Finally, courts will take a hard look at the bells and whistles proposed in the structured dismissal to see whether those add-ons will adversely affect creditors’ rights. Part IV of this series will address bells and whistles commonly found in structured dismissals in more detail. In summary, some of the common bells and whistles found in structured dismissals include: carve-outs for unsecured creditors; voluntary fee reductions; retention of jurisdiction to address post-dismissal disputes related to the motion; timely and orderly wind down of the debtor’s business; and mechanisms to resolve claim disputes. While bells and whistles are what make structured dismissals so attractive and effective, some relatively common examples, such as third party releases, may violate the bankruptcy code and submarine the dismissal. Others may evidence unfair dealing between a debtor and its creditors such as a provision for the mandatory arbitration of all legal disputes. In such instances the movant is in a bind. They’ve already established cause for dismissal or conversion, which mandates the court do one or the other. As a result, adding various bells and whistles can be a high stakes game. To minimize risks, the movant should seek the support of a counterparty, such as the creditors committee. Doing so may send the message to the court that everyone is aware of the terms of the proposal, and comfortable with their effects.
Generally speaking, courts take a pragmatic approach when analyzing the above factors. Despite the United States Trustee’s frequent objections to structured dismissal motions, courts usually rule that a structured dismissal is in the best interest of creditors when it will maximize the value of the debtor’s estate and provide equitable distributions to creditors with minimal delay and costs.
C. How It Works – Section 305(a) – Best Interests of Creditors and Debtor
Section 305(a) of the Bankruptcy Code may also provide grounds for entry of an order approving a structured dismissal. Section 305(a) states, in pertinent part, that a court “after notice and a hearing, may dismiss a case under this title…at any time if the interests of creditors and the debtor would be better served by such dismissal….” Unlike an order entered pursuant to section 1112(b), an order dismissing a case under section 305 is not subject to appeal which lends it great finality. On the downside, relief under section 305 is considered an extraordinary remedy requiring “more than a simple balancing of harm to the debtor and its creditors.”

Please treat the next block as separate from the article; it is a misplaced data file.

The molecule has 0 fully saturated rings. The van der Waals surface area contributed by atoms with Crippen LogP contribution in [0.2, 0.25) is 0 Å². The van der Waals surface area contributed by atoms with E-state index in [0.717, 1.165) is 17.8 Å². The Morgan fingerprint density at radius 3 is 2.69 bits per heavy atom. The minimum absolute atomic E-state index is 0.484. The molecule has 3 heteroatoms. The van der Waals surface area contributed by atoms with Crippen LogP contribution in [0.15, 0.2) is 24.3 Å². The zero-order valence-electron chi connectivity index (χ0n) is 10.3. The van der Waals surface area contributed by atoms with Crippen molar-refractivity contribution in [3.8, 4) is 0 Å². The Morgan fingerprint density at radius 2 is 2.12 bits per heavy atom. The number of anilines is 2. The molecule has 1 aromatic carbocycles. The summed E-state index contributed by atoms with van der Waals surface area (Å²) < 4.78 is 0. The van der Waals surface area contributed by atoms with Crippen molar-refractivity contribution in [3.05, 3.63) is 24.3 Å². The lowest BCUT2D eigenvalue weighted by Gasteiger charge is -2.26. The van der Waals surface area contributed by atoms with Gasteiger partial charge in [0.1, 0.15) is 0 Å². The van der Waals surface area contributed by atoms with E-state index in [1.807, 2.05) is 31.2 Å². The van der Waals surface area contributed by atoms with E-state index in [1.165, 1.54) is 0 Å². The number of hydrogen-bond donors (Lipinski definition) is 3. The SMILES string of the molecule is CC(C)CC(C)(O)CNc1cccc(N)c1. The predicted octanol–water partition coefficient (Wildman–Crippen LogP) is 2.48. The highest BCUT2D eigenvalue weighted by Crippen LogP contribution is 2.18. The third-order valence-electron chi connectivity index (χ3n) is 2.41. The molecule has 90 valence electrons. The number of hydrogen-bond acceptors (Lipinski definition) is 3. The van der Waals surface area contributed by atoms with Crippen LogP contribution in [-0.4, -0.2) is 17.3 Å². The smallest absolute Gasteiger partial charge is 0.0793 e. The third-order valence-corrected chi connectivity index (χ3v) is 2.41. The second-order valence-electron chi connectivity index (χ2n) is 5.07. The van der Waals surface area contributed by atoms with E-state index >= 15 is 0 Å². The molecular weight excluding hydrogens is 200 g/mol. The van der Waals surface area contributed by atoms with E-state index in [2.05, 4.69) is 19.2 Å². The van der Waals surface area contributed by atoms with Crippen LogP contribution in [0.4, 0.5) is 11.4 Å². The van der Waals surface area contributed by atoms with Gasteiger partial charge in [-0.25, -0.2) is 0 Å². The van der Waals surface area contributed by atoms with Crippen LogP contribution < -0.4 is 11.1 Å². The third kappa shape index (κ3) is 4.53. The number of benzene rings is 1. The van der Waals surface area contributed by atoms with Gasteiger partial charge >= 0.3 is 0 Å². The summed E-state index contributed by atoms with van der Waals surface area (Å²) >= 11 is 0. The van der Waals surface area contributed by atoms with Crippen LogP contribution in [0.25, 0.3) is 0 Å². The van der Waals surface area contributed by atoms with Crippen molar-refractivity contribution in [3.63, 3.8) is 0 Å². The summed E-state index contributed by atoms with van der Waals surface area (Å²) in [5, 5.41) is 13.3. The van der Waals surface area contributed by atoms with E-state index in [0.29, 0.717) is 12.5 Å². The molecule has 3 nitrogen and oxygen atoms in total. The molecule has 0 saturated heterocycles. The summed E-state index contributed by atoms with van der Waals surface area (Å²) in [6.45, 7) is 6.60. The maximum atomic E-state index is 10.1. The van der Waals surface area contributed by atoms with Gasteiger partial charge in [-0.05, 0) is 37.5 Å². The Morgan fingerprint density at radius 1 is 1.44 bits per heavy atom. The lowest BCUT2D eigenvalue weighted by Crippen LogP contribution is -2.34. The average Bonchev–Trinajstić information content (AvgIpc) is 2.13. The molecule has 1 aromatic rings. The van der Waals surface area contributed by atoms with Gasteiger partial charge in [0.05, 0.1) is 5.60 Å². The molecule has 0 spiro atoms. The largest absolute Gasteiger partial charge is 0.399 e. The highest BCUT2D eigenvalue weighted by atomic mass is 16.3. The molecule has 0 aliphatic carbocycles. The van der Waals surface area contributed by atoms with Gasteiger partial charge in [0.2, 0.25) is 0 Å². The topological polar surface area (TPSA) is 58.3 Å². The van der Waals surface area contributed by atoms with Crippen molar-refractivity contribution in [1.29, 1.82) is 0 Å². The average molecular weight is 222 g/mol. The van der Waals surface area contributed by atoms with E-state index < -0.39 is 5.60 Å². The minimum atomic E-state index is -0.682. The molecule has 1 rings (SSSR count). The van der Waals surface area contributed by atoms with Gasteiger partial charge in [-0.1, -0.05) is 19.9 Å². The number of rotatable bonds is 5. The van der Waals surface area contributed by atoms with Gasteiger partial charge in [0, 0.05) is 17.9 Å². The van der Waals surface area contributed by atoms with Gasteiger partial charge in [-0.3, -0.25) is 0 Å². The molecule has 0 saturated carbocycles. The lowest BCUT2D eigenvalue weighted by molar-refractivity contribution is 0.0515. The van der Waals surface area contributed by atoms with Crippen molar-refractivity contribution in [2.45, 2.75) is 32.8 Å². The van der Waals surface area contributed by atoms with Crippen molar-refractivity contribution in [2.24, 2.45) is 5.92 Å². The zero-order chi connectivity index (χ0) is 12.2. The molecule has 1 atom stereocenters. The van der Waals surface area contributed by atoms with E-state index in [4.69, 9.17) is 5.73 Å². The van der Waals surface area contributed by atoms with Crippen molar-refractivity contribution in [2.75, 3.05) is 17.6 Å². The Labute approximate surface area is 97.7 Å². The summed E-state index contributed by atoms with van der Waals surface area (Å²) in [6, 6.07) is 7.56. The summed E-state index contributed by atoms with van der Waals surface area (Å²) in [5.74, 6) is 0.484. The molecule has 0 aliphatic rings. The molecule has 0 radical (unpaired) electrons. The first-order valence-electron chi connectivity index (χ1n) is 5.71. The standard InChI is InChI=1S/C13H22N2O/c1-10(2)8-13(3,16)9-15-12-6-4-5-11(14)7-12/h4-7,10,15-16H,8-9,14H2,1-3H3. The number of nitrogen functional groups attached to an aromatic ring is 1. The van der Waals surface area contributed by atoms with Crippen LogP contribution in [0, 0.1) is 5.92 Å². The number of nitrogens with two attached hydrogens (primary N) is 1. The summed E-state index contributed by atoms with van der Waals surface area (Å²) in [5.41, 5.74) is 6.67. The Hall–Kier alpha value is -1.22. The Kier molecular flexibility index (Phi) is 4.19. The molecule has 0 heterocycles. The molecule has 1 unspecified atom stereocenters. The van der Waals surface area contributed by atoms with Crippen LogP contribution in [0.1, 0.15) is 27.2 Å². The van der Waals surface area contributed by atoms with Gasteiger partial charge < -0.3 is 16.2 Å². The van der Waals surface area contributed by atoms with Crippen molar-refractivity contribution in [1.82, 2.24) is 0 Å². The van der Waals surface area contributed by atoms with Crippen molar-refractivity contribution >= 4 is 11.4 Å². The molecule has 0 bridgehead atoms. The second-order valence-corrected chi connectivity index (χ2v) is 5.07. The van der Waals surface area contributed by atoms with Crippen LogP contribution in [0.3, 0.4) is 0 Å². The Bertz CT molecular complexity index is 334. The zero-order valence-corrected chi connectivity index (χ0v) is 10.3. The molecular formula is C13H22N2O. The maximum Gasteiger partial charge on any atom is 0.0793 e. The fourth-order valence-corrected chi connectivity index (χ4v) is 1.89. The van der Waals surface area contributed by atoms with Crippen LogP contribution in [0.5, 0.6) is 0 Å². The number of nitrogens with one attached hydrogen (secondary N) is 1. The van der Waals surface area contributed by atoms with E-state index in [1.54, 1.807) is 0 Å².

As a result, courts take a more vigorous analysis of the pros and cons of a structured dismissal under section 305. Typically, courts assess seven factors when determining whether to abstain from further involvement in a case by dismissal: (1) the economy and efficiency of administration; (2) whether another forum is available to protect the interests of both parties; (3) whether federal proceedings are necessary to reach a just and equitable solution; (4) whether there is an alternative means of achieving an equitable distribution of assets; (5) whether the debtor and the creditors are able to work out a less expensive out-of-court arrangement which better serves all interests in the case; (6) whether a non-federal insolvency has proceeded so far that it would be too costly to re-start using the federal bankruptcy process; and (7) the purpose for which bankruptcy jurisdiction has been sought.
In structured dismissal cases, many of the aforementioned factors weigh heavily in favor of dismissal. As noted above, structured dismissals are frequently more efficient, economical, and expedient than converting to Chapter 7 or proceeding with a liquidating plan of reorganization. Moreover, a structured dismissal may provide unsecured creditors with a greater distribution than they would otherwise receive, while still serving the purpose of federal insolvency proceedings, and satisfying the reasons why bankruptcy jurisdiction was originally sought. Various courts have agreed, and entered orders approving structured dismissals pursuant to section 305(a) of the Bankruptcy Code. With that said, given the extraordinary nature of a 305(a) dismissal, most practitioners and courts favor relief under section 1112(b).